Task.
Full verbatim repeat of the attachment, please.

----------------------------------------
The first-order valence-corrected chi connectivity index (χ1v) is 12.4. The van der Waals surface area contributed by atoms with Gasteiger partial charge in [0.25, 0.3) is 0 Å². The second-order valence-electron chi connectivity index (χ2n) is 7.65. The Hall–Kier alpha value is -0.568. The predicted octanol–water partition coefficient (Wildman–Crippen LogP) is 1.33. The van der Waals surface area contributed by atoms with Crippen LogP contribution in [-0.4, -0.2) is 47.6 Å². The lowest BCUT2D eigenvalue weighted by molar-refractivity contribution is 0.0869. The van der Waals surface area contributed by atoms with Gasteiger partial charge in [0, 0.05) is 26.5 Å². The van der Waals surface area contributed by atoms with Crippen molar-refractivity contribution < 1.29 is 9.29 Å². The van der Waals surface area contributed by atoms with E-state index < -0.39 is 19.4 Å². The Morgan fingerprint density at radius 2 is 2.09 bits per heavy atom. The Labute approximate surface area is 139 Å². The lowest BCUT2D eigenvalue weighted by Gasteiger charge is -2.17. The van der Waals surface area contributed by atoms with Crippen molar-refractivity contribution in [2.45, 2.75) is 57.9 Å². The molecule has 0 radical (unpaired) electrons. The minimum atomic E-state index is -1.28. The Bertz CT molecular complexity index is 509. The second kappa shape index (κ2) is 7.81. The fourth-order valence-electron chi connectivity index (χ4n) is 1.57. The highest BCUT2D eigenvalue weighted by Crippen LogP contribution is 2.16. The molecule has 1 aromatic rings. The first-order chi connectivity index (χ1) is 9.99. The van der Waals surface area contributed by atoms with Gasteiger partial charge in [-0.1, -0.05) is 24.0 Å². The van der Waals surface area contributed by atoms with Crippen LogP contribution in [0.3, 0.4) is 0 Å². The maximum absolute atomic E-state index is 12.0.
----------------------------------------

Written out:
The first-order valence-corrected chi connectivity index (χ1v) is 12.4. The van der Waals surface area contributed by atoms with Gasteiger partial charge in [0.25, 0.3) is 0 Å². The second-order valence-electron chi connectivity index (χ2n) is 7.65. The Hall–Kier alpha value is -0.568. The predicted octanol–water partition coefficient (Wildman–Crippen LogP) is 1.33. The van der Waals surface area contributed by atoms with Crippen LogP contribution in [-0.4, -0.2) is 47.6 Å². The lowest BCUT2D eigenvalue weighted by molar-refractivity contribution is 0.0869. The van der Waals surface area contributed by atoms with Gasteiger partial charge in [0, 0.05) is 26.5 Å². The van der Waals surface area contributed by atoms with Crippen molar-refractivity contribution < 1.29 is 9.29 Å². The van der Waals surface area contributed by atoms with E-state index < -0.39 is 19.4 Å². The Morgan fingerprint density at radius 2 is 2.09 bits per heavy atom. The Labute approximate surface area is 139 Å². The lowest BCUT2D eigenvalue weighted by Gasteiger charge is -2.17. The van der Waals surface area contributed by atoms with Crippen molar-refractivity contribution in [2.45, 2.75) is 57.9 Å². The molecule has 0 radical (unpaired) electrons. The minimum atomic E-state index is -1.28. The Bertz CT molecular complexity index is 509. The second kappa shape index (κ2) is 7.81. The fourth-order valence-electron chi connectivity index (χ4n) is 1.57. The highest BCUT2D eigenvalue weighted by Crippen LogP contribution is 2.16. The molecule has 1 aromatic rings. The first-order chi connectivity index (χ1) is 9.99. The van der Waals surface area contributed by atoms with Gasteiger partial charge in [-0.1, -0.05) is 24.0 Å². The van der Waals surface area contributed by atoms with Crippen LogP contribution in [0.3, 0.4) is 0 Å². The maximum absolute atomic E-state index is 12.0.